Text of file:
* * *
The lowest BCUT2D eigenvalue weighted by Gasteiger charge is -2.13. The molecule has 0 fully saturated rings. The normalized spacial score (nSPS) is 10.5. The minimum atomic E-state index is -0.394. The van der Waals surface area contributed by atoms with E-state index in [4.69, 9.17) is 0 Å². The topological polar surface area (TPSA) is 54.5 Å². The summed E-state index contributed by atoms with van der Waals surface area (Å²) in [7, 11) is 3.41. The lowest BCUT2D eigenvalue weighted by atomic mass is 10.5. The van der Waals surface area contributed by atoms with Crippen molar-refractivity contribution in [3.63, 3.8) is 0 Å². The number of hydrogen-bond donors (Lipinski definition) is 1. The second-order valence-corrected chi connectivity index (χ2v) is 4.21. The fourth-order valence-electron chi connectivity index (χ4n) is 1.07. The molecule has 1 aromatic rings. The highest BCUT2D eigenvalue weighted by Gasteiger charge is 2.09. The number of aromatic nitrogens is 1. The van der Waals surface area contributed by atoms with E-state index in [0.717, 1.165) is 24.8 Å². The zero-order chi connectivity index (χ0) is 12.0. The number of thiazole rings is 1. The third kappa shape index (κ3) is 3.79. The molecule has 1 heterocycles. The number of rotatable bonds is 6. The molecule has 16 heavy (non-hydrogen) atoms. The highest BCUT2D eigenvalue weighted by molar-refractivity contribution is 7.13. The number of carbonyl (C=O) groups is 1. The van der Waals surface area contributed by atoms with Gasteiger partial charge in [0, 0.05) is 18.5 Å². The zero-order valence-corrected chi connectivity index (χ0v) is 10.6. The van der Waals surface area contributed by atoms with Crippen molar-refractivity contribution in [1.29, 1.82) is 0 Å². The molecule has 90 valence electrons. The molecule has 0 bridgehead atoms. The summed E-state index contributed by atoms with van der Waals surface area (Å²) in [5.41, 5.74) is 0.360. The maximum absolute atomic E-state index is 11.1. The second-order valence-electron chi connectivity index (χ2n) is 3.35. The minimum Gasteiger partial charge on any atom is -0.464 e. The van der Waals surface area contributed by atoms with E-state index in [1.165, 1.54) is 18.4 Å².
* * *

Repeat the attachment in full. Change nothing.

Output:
The lowest BCUT2D eigenvalue weighted by Gasteiger charge is -2.13. The molecule has 0 fully saturated rings. The normalized spacial score (nSPS) is 10.5. The minimum atomic E-state index is -0.394. The van der Waals surface area contributed by atoms with E-state index in [4.69, 9.17) is 0 Å². The topological polar surface area (TPSA) is 54.5 Å². The summed E-state index contributed by atoms with van der Waals surface area (Å²) in [7, 11) is 3.41. The lowest BCUT2D eigenvalue weighted by atomic mass is 10.5. The van der Waals surface area contributed by atoms with Crippen molar-refractivity contribution in [3.63, 3.8) is 0 Å². The number of hydrogen-bond donors (Lipinski definition) is 1. The second-order valence-corrected chi connectivity index (χ2v) is 4.21. The fourth-order valence-electron chi connectivity index (χ4n) is 1.07. The molecule has 1 aromatic rings. The highest BCUT2D eigenvalue weighted by Gasteiger charge is 2.09. The number of aromatic nitrogens is 1. The van der Waals surface area contributed by atoms with E-state index in [0.717, 1.165) is 24.8 Å². The zero-order chi connectivity index (χ0) is 12.0. The number of thiazole rings is 1. The third kappa shape index (κ3) is 3.79. The molecule has 1 heterocycles. The number of rotatable bonds is 6. The molecule has 16 heavy (non-hydrogen) atoms. The highest BCUT2D eigenvalue weighted by molar-refractivity contribution is 7.13. The number of carbonyl (C=O) groups is 1. The van der Waals surface area contributed by atoms with Gasteiger partial charge in [0, 0.05) is 18.5 Å². The zero-order valence-corrected chi connectivity index (χ0v) is 10.6. The van der Waals surface area contributed by atoms with Crippen molar-refractivity contribution in [1.29, 1.82) is 0 Å². The molecule has 90 valence electrons. The molecule has 0 bridgehead atoms. The summed E-state index contributed by atoms with van der Waals surface area (Å²) in [5.41, 5.74) is 0.360. The maximum absolute atomic E-state index is 11.1. The second-order valence-electron chi connectivity index (χ2n) is 3.35. The minimum Gasteiger partial charge on any atom is -0.464 e. The van der Waals surface area contributed by atoms with E-state index in [1.165, 1.54) is 18.4 Å².